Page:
The process for the selection of the papers to be included in this review is outlined (figure 1) and relevant data extracted on study design and outcomes from each paper are described (table 2). Fourteen studies (48%) used an aerobic intervention,6 ,19,–,31 3 (10%) used a resistance intervention32,–,34 and 12 (41%) used a combined aerobic and resistance intervention ('mixed').11 ,35,–,45 Most studies had a single intervention versus control group, except for three (10%), three-arm trials (ie, an aerobic-only, resistance-only and control),11 ,44 ,45 which are also referred to as 'mixed' studies. Fifteen studies (52%) were conducted during adjuvant treatment,6 ,11 ,21 ,23 ,25,–,27 ,31 ,35,–,38 ,42,–,44 whereas 14 studies (48%) were conducted after the completion of adjuvant treatments (ie, chemotherapy and/or radiation).19 ,20 ,22 ,24 ,28,–,30 ,32,–,34 ,39,–,41 ,45 The length of the interventions ranged from 7 weeks21 to 24 months.34 Six studies (21%) reported follow-up measures after the intervention was completed, ranging from 12 to 156 weeks.29 ,34 ,38 ,42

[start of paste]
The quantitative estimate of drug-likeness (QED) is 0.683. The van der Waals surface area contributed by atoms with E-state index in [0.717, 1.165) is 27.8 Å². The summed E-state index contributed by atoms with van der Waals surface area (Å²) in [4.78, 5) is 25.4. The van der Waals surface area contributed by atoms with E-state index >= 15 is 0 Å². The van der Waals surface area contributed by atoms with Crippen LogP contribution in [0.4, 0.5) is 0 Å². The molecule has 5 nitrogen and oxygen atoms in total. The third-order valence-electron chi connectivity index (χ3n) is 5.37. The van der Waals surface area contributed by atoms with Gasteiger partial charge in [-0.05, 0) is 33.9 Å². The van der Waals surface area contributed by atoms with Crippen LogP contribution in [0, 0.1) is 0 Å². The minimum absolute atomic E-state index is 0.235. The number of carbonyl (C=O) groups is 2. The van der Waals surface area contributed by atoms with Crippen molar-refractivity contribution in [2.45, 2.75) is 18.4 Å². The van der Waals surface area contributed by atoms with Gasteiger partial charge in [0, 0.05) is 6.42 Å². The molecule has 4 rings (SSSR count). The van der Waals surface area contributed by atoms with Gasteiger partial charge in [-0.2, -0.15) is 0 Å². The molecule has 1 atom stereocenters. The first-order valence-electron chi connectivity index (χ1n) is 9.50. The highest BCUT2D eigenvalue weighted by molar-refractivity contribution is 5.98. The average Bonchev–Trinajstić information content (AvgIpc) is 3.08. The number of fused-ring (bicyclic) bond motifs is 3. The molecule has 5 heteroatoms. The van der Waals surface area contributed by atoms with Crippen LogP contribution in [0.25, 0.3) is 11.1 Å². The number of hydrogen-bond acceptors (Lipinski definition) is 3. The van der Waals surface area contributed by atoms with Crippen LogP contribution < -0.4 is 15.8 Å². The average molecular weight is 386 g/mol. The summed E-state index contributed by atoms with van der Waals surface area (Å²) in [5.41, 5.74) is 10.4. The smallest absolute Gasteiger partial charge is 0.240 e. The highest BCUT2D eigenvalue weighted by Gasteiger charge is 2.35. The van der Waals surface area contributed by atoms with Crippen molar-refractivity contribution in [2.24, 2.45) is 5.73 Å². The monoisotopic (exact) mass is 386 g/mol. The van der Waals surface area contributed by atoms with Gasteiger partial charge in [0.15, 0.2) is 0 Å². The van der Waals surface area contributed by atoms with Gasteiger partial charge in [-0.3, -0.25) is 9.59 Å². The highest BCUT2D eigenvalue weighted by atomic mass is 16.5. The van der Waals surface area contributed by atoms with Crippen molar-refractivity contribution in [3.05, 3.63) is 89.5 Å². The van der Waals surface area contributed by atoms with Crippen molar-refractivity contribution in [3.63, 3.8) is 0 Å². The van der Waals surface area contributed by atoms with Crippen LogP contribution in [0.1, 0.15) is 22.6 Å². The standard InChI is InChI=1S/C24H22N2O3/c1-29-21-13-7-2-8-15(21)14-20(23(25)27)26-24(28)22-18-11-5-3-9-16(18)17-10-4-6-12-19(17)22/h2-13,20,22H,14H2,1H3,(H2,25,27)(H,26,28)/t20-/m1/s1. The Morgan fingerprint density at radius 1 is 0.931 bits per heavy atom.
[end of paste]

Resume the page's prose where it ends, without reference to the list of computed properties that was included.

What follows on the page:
Application of the principles of exercise training